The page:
Furthermore, the structural features are not completely integrated in Archicad. No one will waste his/her time on them now. Graphisoft has been told to integrate those features since Archicad 11 as well.
Told by whom?
The whole nub of the frustration and dissatisfaction of this version release (and indeed going all the way back to the release of version 24 where we first got the Structural Analysis Model tools), is that Graphisoft are wasting precious development time and resources (and users' license and subscription fee revenues) developing tools like this that the vast majority of users neither need, want, use nor even asked for.
...all while things that are constantly requested to be improved or integrated continue to be ignored by Graphisoft.
As has been stated even by people who do these kinds of structural components of design as part of their mandates in their localities, they (GS) haven't even done it right or well enough that they would want to use these tools nor would be compelled to abandon whatever tools they now use to now use them.
So who is this "they" you're saying told Graphisoft since Archicad 11 to intergrate structural features?
Because as it stands even their own wishlist forums and the ranking of wishes there does not support the claim that this has been an overwhelming wish that people have been clamoring for.
@Bricklyne Clarence It seems you only focus on 2 market segments: individuals and small firms. How about multidisciplinary firms that use Archicad from prè-design to construction evaluation? Would you like the company to ignore them? You should have a global picture of the market segments that relate to the AEC industry.
That a large multidisciplinary firm would accept an application without proper object-typing and multiple instantiated group functionality but demand a half-harted effort to integrate all AEC disciplines seems somewhat unlikely.
So yes, GS could probably ignore that segment until AC is the best version of itself.
And if they actually consider catching that segment so vital for the continued existence of AC right now that they are willing to throw away almost 40 years of innovation that made it a superior application for architects then they should communicate that clearly, indicating for individuals and small firms that it is time to find a new innovative company to bet on. Or perhaps it's nice to keep them around to fluff sales numbers?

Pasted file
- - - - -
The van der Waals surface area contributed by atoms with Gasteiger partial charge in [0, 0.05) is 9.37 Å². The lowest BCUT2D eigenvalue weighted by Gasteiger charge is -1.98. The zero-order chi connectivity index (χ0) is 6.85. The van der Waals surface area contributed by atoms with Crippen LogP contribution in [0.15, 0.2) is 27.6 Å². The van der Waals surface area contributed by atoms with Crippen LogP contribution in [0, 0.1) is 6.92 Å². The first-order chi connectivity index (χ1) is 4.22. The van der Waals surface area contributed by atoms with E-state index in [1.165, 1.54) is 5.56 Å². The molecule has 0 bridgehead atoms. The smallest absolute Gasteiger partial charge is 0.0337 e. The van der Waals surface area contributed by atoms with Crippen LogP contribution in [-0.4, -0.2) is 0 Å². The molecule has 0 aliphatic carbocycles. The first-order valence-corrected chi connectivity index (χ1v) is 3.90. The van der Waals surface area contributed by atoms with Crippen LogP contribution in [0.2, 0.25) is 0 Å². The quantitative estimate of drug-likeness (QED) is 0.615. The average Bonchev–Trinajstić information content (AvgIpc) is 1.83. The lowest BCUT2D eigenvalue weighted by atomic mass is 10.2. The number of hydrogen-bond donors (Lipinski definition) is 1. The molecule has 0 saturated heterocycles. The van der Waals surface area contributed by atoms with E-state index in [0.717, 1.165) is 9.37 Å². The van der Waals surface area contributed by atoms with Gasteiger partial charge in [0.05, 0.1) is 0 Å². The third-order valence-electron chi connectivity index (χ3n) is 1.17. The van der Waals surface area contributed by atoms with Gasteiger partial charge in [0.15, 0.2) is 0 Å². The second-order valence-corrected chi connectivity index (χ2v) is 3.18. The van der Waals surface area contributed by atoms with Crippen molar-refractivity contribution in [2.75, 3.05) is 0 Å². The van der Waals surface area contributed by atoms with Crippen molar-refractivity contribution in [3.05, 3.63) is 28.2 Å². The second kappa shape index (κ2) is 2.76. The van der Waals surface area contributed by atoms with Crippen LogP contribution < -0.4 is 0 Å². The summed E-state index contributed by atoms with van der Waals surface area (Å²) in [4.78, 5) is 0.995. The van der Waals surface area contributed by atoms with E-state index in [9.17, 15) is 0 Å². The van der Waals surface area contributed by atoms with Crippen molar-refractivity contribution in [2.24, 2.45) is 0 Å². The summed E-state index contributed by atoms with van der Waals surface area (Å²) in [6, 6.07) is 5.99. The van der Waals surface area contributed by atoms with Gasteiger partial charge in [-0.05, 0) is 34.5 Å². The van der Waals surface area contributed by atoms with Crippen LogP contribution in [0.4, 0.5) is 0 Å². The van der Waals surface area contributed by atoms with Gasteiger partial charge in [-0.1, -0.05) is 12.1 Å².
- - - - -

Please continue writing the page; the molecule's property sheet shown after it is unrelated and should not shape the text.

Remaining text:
@thesleepofreason I don't agree with you, and it seems that there is a certain hypocrisy in your opinions on this forum. Architecture belongs to the AEC industry. In 2022, it appears impossible to continue developing a BIM software without taking into account the 2 other key disciplines of this same industry.
I don't understand why you'd like that the multidisciplinary companies or firms continue to depend on Autodesk software while you don't like Autodesk and its various products. Archicad must be autonomous as a BIM software to avoid major data exchange complications in the future.
The problem MJules is that they are basically ditching the concept of Open BIM with all this fluff, the same concept that was their flagship strategy for years and kept thema afloat. Why doing it now? Maybe it never worked?
Again, for those who like or need totally integrated solutions, they already exist. Graphisoft WILL NOT catch up. Not at this pace. Why not focus on your strenghts?
Why dispair so much about Revit, and then wanting to become like them?
After some discussion, i said somewhere else that if Graphisoft was trying to catch the engineering segment to expand its market share i was fine with it (like if it matters); Maybe i should have added that it should be done without neglecting the current user base and presententing an at least mildly useful engineering solution. None of those things have happened so far, and from what i read, wont happen at least in the next 2 releases.
By the time those 2 releases come, 5 year will have been wasted with basically NOTHING to show for, save for some sexy promises done to some stary eyed bunch of shareholders, who are potentially the real problem here.